United Water New York Pulls out of Task Force; Claims Consultant’s Findings are Inaccurate

Report was prepared with figures provided by UWNY


In a shock move, United Water New York recently left the Rockland County Water Task Force table after disagreeing with the findings of an independent report produced with figures it supplied to nationally renowned conservation and efficiency expert Amy Vickers.

“United Water will continue to look for opportunities to collaborate with partners, including the Task Force, who are committed to achieving shared goals,” General Manager Chris Graziano explained.

Yesterday, Legislator Harriet Cornell — chairwoman, Rockland Task force on Water Resources Management — was to have met Graziano and UWNY President David Stanton to discuss plans moving forward.

“They can choose to categorize it as they wish,” Cornell told the Rockland County times. “At this point nothing has come from the state Public Service Commission Notice of Aug. 6, 2015 or the Order of Nov. 17, 2014, indicating United Water is no longer expected to work with the task force.”

A 19-member task force including United Water had been formed to look at water conservation.

Graziano said the task force “is only a creation of a resolution of the Rockland County Legislature, not a local law, that does not attempt to order any party to serve on it,” Graziano said.

“It’s to the advantage of United Water to be part of this community effort,” Cornell countered. There were a number of projects being worked on with United Water and various committees of the task force. “Given that 90 percent of the county’s drinking water comes from United Water, it’s incumbent upon them to be an active partner.”

United Water is still looking to find its footing following the 2014 decision by the Public Service Commission (PSC) ordering United Water to suspend work on the Haverstraw Project, a desalination plant proposed in 2006 based upon anticipated population and demand growth. The anticipated demand never developed, gutting bureaucratic support for the otherwise unpopular project to purify Hudson River water.

PSC further told United Water to work with the task force to reduce water demands by two million gallons daily, study potential water supply projects to provide two to three gallons per day, and actively participate in developing new, more sustainable water policies.

On June 30, 2015, United Water filed its report on the Feasibility of Incremental Water Supply Projects and Conservation Opportunities in Rockland County, New York (UWNY Report). On July 22, 2015, the Task Force filed its report, Water Losses and Customer Water Use in the United Water New York System, prepared by their consultant, Amy Vickers & Associates, Inc. (Vickers Report).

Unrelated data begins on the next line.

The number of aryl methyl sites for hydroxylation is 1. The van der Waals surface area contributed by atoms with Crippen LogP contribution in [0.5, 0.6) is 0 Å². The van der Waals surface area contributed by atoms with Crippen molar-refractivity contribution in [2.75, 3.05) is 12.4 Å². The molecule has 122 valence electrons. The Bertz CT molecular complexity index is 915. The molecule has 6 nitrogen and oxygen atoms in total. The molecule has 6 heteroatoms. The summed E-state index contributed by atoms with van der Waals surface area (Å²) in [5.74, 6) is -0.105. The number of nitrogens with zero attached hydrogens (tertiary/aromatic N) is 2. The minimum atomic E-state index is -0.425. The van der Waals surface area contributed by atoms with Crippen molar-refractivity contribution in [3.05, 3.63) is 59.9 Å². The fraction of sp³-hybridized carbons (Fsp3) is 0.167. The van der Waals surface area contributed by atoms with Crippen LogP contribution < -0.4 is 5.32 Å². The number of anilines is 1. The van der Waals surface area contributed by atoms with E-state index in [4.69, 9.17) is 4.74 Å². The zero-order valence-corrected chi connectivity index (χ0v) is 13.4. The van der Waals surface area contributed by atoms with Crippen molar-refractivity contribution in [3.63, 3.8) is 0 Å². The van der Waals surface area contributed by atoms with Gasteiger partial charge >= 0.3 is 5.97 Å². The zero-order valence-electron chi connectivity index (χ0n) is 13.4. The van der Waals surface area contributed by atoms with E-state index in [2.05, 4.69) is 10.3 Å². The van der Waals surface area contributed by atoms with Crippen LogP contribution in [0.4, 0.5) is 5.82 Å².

Public comments on both reports and whether, based upon them, PSC should authorize United Water to abandon the Haverstraw Project, are due October 5, 2015; replies to comments are due October 19, 2015. The reports, and other documents related to the matter, are available for review at the Department of Public Service webpage for Case 13-W-0303.

Vickers was hired to conduct Phase I of the water study – identifying opportunities to efficiently save water. What she found is that Rockland can add seven million gallons of water each day by reducing demand and repairing its leaking system.

“It’s unreasonable for United Water to pull out in the middle of our work,” task force member George Potanovic, Jr. said. “The water company provides a very important source of data and expertise that the Task force needs to continue its work. However, we also need to know that its data is reliable data.”

United Water felt the Vickers Report citing bad pipes and excessive leaks in the system beyond repair was inaccurate and asked for a peer review, Potanovic said.

The company had a chance to view Vickers’ report before it was released publicly due to its concern that the report would include specific information that could identify certain customers and to ensure that this information was kept confidential.

From the time Vickers began receiving data from United Water Vickers was in constant contact with the staff and those who worked there. “She would question why certain numbers that were sent to her didn’t reflect he same answers United Water gave to the PSC,” Cornell said. Vickers was working a few months sending email to staff members and getting different answers, sometimes entire sets of figures that were different.

During its two months of contract negotiations with the task force, United Water wanted to be sure Vickers’ data would not reveal confidential info relating to its customers. “Her report went to United Water and to the PSC, and I didn’t see it until after United Water was able to see there was no breach of confidentiality.” Cornell said.

After Vickers’ report was released, United Water hired Ove Arup & Partners P.C. to conduct a peer review.

“The task force is going forward and will continue committee meetings” to identify ways of efficiently conserving water to avoid future need for a desalination plant or another large, expensive project to increase its supply. “Work hasn’t stopped. We have a job to do and we intend to do it,” Cornell said.

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